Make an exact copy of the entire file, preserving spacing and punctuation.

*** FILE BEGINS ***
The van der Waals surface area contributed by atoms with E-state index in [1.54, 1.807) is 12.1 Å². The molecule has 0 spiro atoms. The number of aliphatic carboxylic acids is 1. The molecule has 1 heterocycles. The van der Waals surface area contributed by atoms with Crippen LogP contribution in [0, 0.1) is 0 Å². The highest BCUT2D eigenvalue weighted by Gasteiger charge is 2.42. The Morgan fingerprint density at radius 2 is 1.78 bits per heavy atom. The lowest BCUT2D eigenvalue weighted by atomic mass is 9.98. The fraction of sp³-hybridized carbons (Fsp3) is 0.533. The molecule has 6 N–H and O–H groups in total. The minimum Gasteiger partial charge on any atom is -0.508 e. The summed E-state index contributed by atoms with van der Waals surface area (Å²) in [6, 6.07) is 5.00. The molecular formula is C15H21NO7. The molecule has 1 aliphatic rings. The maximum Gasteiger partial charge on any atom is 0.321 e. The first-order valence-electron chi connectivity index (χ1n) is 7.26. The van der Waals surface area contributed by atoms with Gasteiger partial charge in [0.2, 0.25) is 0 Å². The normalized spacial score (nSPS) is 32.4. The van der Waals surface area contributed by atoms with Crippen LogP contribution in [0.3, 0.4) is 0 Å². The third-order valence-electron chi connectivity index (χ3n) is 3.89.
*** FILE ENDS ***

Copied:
The van der Waals surface area contributed by atoms with E-state index in [1.54, 1.807) is 12.1 Å². The molecule has 0 spiro atoms. The number of aliphatic carboxylic acids is 1. The molecule has 1 heterocycles. The van der Waals surface area contributed by atoms with Crippen LogP contribution in [0, 0.1) is 0 Å². The highest BCUT2D eigenvalue weighted by Gasteiger charge is 2.42. The Morgan fingerprint density at radius 2 is 1.78 bits per heavy atom. The lowest BCUT2D eigenvalue weighted by atomic mass is 9.98. The fraction of sp³-hybridized carbons (Fsp3) is 0.533. The molecule has 6 N–H and O–H groups in total. The minimum Gasteiger partial charge on any atom is -0.508 e. The summed E-state index contributed by atoms with van der Waals surface area (Å²) in [6, 6.07) is 5.00. The molecular formula is C15H21NO7. The molecule has 1 aliphatic rings. The maximum Gasteiger partial charge on any atom is 0.321 e. The first-order valence-electron chi connectivity index (χ1n) is 7.26. The van der Waals surface area contributed by atoms with Gasteiger partial charge in [0.2, 0.25) is 0 Å². The normalized spacial score (nSPS) is 32.4. The van der Waals surface area contributed by atoms with Crippen LogP contribution in [0.3, 0.4) is 0 Å². The third-order valence-electron chi connectivity index (χ3n) is 3.89.